[size=12pt]Paterno tells players to clean up[/size]
Cleaning stadium after games part of coach's discipline plan
Tuesday, May 22, 2007
KING OF PRUSSIA - When Penn State re leased a statement from Joe Paterno regarding the assault and burglary charges against six of his football players involved in a campus brawl April 1, it ended with the promise that the coach would have nothing more to say on the matter until it was fully adjudicated.
Paterno had nothing at all to say about it during Blue-White weekend, days before the police report was released that detailed charges, the most serious against safety Anthony Scirrotto and defensive end Chris Baker.
But he had plenty to say yesterday before a large Philadelphia-area banquet at the Radisson Convention Center. And the words were mostly contrite.
Paterno termed an "embarrassment" the incident, in which Scirrotto and his girlfriend apparently were insulted and allegedly assaulted before the sophomore safety called in the posse on the non-football-playing alleged antagonists.
In Paterno's estimation yesterday, "14 or 15" Nittany Lions players showed up at the apartment of the non-players involved. Sources say the figure was likely triple that when including players who arrived after the incident was over.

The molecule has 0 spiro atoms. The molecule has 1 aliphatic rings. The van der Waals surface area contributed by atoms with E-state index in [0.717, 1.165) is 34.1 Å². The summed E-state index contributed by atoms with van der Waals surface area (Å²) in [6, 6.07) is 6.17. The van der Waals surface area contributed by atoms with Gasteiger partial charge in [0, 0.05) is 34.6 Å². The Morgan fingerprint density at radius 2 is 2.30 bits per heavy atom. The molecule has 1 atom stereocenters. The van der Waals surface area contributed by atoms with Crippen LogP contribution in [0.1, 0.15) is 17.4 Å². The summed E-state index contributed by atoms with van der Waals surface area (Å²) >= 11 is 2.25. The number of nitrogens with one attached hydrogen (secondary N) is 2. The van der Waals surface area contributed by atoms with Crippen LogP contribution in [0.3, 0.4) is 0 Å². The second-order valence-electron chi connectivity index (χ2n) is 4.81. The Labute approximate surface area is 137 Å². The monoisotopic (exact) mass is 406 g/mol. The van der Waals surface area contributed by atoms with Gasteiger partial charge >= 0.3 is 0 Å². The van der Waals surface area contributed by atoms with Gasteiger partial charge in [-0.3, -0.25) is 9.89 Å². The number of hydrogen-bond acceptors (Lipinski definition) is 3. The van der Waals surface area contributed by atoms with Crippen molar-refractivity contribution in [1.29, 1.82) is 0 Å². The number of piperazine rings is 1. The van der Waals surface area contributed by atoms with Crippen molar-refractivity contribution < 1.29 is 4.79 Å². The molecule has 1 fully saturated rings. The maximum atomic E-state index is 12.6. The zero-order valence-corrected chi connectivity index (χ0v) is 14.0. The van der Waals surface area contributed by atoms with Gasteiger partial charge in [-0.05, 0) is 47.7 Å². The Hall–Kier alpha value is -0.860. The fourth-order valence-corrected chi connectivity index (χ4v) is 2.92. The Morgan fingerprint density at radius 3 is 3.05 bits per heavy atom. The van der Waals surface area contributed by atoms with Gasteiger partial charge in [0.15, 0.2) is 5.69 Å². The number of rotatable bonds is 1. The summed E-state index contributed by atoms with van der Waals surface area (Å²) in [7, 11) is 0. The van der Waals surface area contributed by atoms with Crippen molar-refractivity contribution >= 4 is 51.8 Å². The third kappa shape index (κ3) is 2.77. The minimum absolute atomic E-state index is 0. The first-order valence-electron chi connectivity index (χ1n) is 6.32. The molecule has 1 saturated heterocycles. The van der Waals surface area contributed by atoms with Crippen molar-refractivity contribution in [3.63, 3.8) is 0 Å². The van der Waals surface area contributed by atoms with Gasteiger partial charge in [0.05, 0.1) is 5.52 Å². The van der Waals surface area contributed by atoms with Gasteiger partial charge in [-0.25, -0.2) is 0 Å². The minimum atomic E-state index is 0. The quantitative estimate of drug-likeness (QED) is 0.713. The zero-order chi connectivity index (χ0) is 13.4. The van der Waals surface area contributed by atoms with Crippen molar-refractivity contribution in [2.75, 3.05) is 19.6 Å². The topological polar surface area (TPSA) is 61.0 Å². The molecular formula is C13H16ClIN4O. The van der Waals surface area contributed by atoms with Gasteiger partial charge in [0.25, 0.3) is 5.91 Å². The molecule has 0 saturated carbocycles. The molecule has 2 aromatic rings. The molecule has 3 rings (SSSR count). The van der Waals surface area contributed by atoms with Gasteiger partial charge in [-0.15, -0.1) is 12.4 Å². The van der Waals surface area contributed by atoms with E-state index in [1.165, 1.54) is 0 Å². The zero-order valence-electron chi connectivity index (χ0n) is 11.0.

That response alone was, Paterno said, enough to warrant his own program of action. He said he will have his entire team help clean up Beaver Stadium every Sunday after home games this season
-- a task usually taken on for pay by PSU club sport athletes who use the money to fund their teams.
This fall, according to Paterno, they won't have to do it; his guys will. And the money will still funnel to club sport coffers:
"We're all going to do it. Everybody. Not just the kids that were involved. 'Cause we're all in it together. This is a team embarrassment. I wouldn't call it anything much other than that."